Wed 29 Jan 20
Competition is central to modern life and individual competitiveness can be a useful motivation. But do we really understand it and how can we maximise the benefits?
Professor Timo Jütten hopes to answer these questions and many more in the first over-arching, interdisciplinary study of competition and competitiveness.
Funded by a Leverhulme Trust Research Leadership Award, the four-year study will harness Essex’s strengths in the humanities and social sciences, and draw on expertise from sport scientists, as well as the EssexLab, to create a comprehensive study and new findings.
“Competition and the psychological disposition to be competitive seep into almost every aspect of our lives, for instance in markets, sports, education and social status,” explained Professor Jütten from the School of Philosophy and Art History, “and our experiences of them are becoming more intense.”
“We have a tendency to think that when we understand one form of competition, we understand them all but they are all very different, and the effects on society and individuals can be positive or negative.”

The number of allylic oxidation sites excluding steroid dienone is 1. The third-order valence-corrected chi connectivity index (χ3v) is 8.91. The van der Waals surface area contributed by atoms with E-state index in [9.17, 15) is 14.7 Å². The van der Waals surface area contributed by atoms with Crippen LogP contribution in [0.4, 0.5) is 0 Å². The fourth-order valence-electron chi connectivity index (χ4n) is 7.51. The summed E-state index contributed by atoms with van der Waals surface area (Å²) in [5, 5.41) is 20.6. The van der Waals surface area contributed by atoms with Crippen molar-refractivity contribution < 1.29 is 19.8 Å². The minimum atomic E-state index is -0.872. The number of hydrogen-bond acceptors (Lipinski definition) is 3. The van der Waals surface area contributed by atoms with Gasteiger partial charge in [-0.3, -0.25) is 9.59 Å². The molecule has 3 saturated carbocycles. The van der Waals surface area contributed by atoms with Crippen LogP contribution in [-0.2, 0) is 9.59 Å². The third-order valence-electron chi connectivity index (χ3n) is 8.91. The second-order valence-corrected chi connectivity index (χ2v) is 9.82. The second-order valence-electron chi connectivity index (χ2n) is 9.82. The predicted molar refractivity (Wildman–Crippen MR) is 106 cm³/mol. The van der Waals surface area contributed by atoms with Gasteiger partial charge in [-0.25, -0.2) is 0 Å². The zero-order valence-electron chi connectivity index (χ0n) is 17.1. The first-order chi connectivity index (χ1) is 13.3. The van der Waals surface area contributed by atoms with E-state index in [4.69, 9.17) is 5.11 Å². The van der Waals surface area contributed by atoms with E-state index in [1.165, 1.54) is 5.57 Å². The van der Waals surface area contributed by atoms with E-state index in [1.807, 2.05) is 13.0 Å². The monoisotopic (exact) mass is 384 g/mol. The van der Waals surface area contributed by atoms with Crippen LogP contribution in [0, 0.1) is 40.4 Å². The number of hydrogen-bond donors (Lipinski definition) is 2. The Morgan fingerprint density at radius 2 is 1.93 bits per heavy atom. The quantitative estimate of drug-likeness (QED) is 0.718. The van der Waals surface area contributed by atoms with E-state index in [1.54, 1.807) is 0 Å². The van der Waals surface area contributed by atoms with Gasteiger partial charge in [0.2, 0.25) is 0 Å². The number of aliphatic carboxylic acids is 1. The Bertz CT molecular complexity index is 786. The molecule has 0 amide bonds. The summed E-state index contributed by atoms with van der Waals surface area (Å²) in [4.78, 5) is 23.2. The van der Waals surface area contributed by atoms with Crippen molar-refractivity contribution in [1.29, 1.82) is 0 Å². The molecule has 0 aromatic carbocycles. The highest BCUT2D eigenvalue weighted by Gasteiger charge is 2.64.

"Competition can be a good thing if everyone gains but very often it requires some to lose. By understanding it better, and developing standards, we can ensure that the benefits are maximised while the costs are minimised."
Working with historians and social scientists, Professor Jütten seeks to understand different aspects of competition and competitiveness and how they work in different social situations. The research team, which will include three postdoctoral researchers and a PhD student, will also explore the sources of competition and competitiveness, and develop guiding standards that could be used to govern them.
Professor Jütten said: “What you often hear in society is that competition is good because it improves choice and outcomes for people. But does it improve choice and outcomes for people for all, or just for some?
“Competition can be a good thing if everyone gains but very often it requires some to lose. By understanding it better, and developing standards, we can ensure that the benefits are maximised while the costs are minimised.”
Professor Jütten, who is especially interested in how social class and aspiration relate to competitiveness, will begin the project by bringing together existing knowledge, about competition across disciplines. A later phase will see the researchers carrying out experiments in the EssexLab.
“The infrastructure and expertise in the EssexLab, as well as Essex’s proud tradition in social sciences, make the possibilities for this project very exciting.”
Professor Jütten will talk about the ethics of competition in his Professorial Inaugural Lecture on 10 February.